One much more pragmatic approach to entrepreneurial possibilities, and therefore much more appealing, came with a solidly engaging panel talk on the Web and Africa (and again, regular readers of THE MEDIA BEAT won't be surprised that I veered toward it).
The panel was led by Ngozi Odita from Nigeria (who founded Society HAE, a production collective), and it included Fadzai Makanda, originally from Zimbabwe (representing iROKO Partners, an online movies and music distributor), Nadeem Juma from Tanzania (Chairman of the AIM digital agency) and Matthew Davies from the UK (whose company All Amber is supported by the British government in mounting conferences in Africa -- no shades of neo-colonialism here, we must hope).
The discussants were provided a great springboard for their message by a quickly-cited Special Report published in The Economist and written by Oliver August, the magazine's Africa Editor. This thirteen-page review entitled "A Hopeful Continent" worked (maybe a bit too self-consciously) at painting in the author's own words "a picture at odds with Western images of Africa," while at the same time avoiding the often mindless hype of over-eager Afro-enthusiasts who talk of the African market as "the China of tomorrow," and of our current time as "The African Century."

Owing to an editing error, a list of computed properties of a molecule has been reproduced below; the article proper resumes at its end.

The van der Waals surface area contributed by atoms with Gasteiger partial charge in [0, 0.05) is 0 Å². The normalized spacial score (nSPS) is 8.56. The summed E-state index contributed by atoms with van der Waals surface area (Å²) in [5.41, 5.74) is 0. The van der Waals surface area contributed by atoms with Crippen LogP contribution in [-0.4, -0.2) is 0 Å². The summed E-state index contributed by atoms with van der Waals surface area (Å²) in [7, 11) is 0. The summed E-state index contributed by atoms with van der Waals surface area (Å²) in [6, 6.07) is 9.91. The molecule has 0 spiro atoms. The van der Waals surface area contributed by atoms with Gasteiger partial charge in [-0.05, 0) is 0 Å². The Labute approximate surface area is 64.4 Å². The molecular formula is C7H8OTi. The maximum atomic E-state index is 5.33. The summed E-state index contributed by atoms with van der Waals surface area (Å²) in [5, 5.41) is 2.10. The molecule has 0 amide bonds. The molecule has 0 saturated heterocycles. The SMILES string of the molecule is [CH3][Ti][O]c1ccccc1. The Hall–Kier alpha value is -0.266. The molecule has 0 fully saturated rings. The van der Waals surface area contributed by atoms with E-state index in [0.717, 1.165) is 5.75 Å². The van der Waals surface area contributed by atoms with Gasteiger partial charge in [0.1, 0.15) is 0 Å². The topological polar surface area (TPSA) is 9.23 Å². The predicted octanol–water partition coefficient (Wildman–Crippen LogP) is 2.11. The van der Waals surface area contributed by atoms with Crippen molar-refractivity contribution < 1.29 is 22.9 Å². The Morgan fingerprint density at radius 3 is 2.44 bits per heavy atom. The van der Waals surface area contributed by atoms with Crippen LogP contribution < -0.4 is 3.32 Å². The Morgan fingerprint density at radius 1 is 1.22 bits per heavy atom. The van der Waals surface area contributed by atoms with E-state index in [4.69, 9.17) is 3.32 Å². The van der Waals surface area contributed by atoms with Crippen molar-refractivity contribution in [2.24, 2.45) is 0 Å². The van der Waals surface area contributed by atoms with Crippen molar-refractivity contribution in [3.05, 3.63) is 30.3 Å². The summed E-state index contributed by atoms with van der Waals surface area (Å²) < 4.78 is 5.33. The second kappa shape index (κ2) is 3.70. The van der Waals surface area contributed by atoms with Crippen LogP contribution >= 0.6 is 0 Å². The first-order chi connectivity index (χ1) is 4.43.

Just numerically, here's no denying that Africa represents much promise -- as it already has enjoyed a decade in which, taking the continent overall, life expectancy has increased by 10 percent, real income per person has shot up by more than 30 percent, while familiar scourges continent-wide have been beaten into some retreat, malaria by almost a third, and HIV/AIDS by a remarkable three-fourths.
There are reservations to be made, to be sure. A little naively the SXSW panel hardly mentioned the huge variations between countries -- didn't even point out the all-too-often forgotten number of fifty-three entirely separate nation-states -- let alone the obscene disparities of wealth and opportunity within just about every one of those countries. But as my former boss at the UN, the Ghanaian Kofi Annan, has frequently said of Africa's economy in general, "Its success is one of the world's best-kept secrets." Africa's internet economy is undoubtedly poised for an extraordinary leap forward.
I was happy to see a lot of otherwise navel-gazing heads (or were they just iPhone tweeting?) suddenly snap up to attention when Ngozi Odita laid out some striking stats. "Africa now has 140 million internet users," she said, wisely emphasizing the specifically African market characteristic that these are predominantly phone-users, not desktop or even laptop owners.
"And that represents only thirteen percent of the continent's population," Odita went on. "The potential is already huge right now, and current rates indicate that this penetration will have doubled before the end of this decade. There are infinite possibilities!"
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Read more of David Tereshchuk's media industry insights at his weekly column, The Media Beat, with accompanying video and audio. Listen also to The Media Beat podcasts on demand from Connecticut's NPR station WHDD, and at iTunes.